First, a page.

Quick-take: Downtown gets in the Baton Rouge most expensive home sales game as the high-end market keeps churning along though there’s signs of a slowdown in 2019.
The market for high-end homes in Baton Rouge was strong in 2018, according to both anecdotal and statistical information. The number of homes sold for $1 million or more was essentially unchanged from 2017—38 compared to 39 the year before—yet in a sign of increased activity the average number of days $1 million-plus homes spent on the market fell to 91, from 148.
As in the past, many of the most expensive homes were in the Country Club of Louisiana, Bocage/Jefferson Place and along Highland Road.
Another continuing trend: A growing number of buyers and sellers declining to record the actual sale price of the property in publicly-available conveyance documents, creating headaches for appraisers and real estate agents alike. (See related story).
Still, there were several unusual aspects to the high-end segment of the residential real estate market last year that made 2018 one for the books. Perhaps most significantly, three of the top five most expensive homes sold were actually downtown condominiums in the Main Street Townhomes complex recently developed by John Enquist.
The businessman-turned-real estate-developer developed the sleek, liner building adjacent to 525 Lafayette for himself and his wife. Together, they bought their 7,000-square-foot, four-story unit from his real estate company for $3.7 million, making it the most expensive home sale of the year.
But Engquist also developed two smaller, 4,000-square-foot units in the buildings. Both of those, selling for some $2 million each, also ranked among the most expensive deals of the year.
That downtown would have such a high-end product to offer indicates the market is evolving and becoming more sophisticated than would have been imaginable just a few years ago.
It also shows that downtown has become a desirable residential neighborhood for the market’s most discerning buyers.
“Nothing like this has ever been done before in downtown Baton Rouge,” says Jennifer Waguespack, who does residential real estate for Engquist. “Even though he really did this project for himself, there was plenty of outside interest. If we had had more units to sell, I’m sure we would have.”
Another unusual aspect of the high-end market in 2018 was its unpredictability. Agents say some homes, to their surprise, were snatched up within days of being listed. Others languished for months—even though they had desirable amenities and a seemingly fair price tag.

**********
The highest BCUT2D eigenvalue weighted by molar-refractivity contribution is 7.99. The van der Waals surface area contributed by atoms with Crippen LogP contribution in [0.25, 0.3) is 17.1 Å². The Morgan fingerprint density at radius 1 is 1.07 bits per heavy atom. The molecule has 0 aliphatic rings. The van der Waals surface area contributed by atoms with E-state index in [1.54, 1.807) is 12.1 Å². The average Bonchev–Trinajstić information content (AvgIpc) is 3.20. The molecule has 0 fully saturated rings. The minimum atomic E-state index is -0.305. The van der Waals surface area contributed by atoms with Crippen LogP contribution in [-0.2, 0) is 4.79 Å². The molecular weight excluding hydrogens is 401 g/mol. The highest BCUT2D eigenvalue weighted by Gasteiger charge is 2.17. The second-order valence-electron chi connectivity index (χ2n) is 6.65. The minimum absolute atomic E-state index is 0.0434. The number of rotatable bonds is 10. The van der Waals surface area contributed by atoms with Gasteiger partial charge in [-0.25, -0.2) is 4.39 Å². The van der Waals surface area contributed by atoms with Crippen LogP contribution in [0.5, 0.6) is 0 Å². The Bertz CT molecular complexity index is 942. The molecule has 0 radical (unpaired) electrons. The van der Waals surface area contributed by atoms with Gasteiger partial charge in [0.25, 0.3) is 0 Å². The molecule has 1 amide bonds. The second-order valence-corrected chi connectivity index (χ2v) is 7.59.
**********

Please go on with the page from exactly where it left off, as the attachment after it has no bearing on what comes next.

“Even if you priced something to sell, it wouldn’t necessarily sell,” says Heather Kleinpeter Savoy. “It was really a weird year. It just kind of depended on what the buyer wanted.”
What was the deal?
Savoy cannot say for sure, but the trend continued through the end of the year, when high-end sales slowed to a crawl. As of this writing, activity—though brisk earlier in the year—hadn’t yet recovered from a slowdown that began late last fall.
“Upper end sales are really slow right now,” says Jerry Del Rio. “Between $200,000 and $400,000, things are moving well. Between $400,000 and $700,000, they’re slow. And above $700,000, there’s nothing happening right now.”
Finally, brokers says 2018 was the year that social media became a key tool in for marketing and selling high-end homes. Though online platforms have been used for more than a decade to sell and lease residential properties, brokers say high-end buyers, until recently, were more inclined to rely on the services of a broker to bring them deals. Now they’re finding them on social media and moving quickly.
“Almost every big sale I’ve had over the past three months was due to Facebook,” Savoy says. “It wasn’t because a buyer got an email from realtor.com. They saw it on Facebook and they wanted it.”
Looking ahead to 2019, agents say they expect the trends of 2018 to continue. They’re also reasonably optimistic activity will pick up, especially towards the end of the first quarter, which is typically a busy season.
“We may not be quite as busy as we were a couple of years ago but things are still moving,” says Andrea McKey. “That’s especially true of new homes in tip top condition. That’s what people want.”